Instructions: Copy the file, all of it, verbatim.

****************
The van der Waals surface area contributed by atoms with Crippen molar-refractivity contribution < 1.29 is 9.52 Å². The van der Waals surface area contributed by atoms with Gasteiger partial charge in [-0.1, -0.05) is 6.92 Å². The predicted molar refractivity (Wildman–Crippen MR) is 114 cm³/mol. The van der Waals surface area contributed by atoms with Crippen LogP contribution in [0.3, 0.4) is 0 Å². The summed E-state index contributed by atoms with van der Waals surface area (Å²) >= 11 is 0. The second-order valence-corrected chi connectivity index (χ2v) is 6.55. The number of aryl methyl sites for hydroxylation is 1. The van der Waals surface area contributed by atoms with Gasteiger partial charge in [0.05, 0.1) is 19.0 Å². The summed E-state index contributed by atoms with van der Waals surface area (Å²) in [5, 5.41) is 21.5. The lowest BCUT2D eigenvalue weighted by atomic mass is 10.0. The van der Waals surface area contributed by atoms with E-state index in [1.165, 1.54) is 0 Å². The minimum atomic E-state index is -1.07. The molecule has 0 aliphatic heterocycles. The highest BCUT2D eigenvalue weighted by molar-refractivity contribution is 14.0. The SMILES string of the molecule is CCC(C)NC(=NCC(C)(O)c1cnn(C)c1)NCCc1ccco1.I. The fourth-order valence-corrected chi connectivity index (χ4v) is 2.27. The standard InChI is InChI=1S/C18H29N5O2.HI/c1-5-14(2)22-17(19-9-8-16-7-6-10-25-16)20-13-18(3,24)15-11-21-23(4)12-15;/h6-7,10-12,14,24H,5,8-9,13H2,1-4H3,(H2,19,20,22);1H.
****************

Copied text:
The van der Waals surface area contributed by atoms with Crippen molar-refractivity contribution < 1.29 is 9.52 Å². The van der Waals surface area contributed by atoms with Gasteiger partial charge in [-0.1, -0.05) is 6.92 Å². The predicted molar refractivity (Wildman–Crippen MR) is 114 cm³/mol. The van der Waals surface area contributed by atoms with Crippen LogP contribution in [0.3, 0.4) is 0 Å². The summed E-state index contributed by atoms with van der Waals surface area (Å²) >= 11 is 0. The second-order valence-corrected chi connectivity index (χ2v) is 6.55. The number of aryl methyl sites for hydroxylation is 1. The van der Waals surface area contributed by atoms with Gasteiger partial charge in [0.05, 0.1) is 19.0 Å². The summed E-state index contributed by atoms with van der Waals surface area (Å²) in [5, 5.41) is 21.5. The lowest BCUT2D eigenvalue weighted by atomic mass is 10.0. The van der Waals surface area contributed by atoms with E-state index in [1.165, 1.54) is 0 Å². The minimum atomic E-state index is -1.07. The molecule has 0 aliphatic heterocycles. The highest BCUT2D eigenvalue weighted by molar-refractivity contribution is 14.0. The SMILES string of the molecule is CCC(C)NC(=NCC(C)(O)c1cnn(C)c1)NCCc1ccco1.I. The fourth-order valence-corrected chi connectivity index (χ4v) is 2.27. The standard InChI is InChI=1S/C18H29N5O2.HI/c1-5-14(2)22-17(19-9-8-16-7-6-10-25-16)20-13-18(3,24)15-11-21-23(4)12-15;/h6-7,10-12,14,24H,5,8-9,13H2,1-4H3,(H2,19,20,22);1H.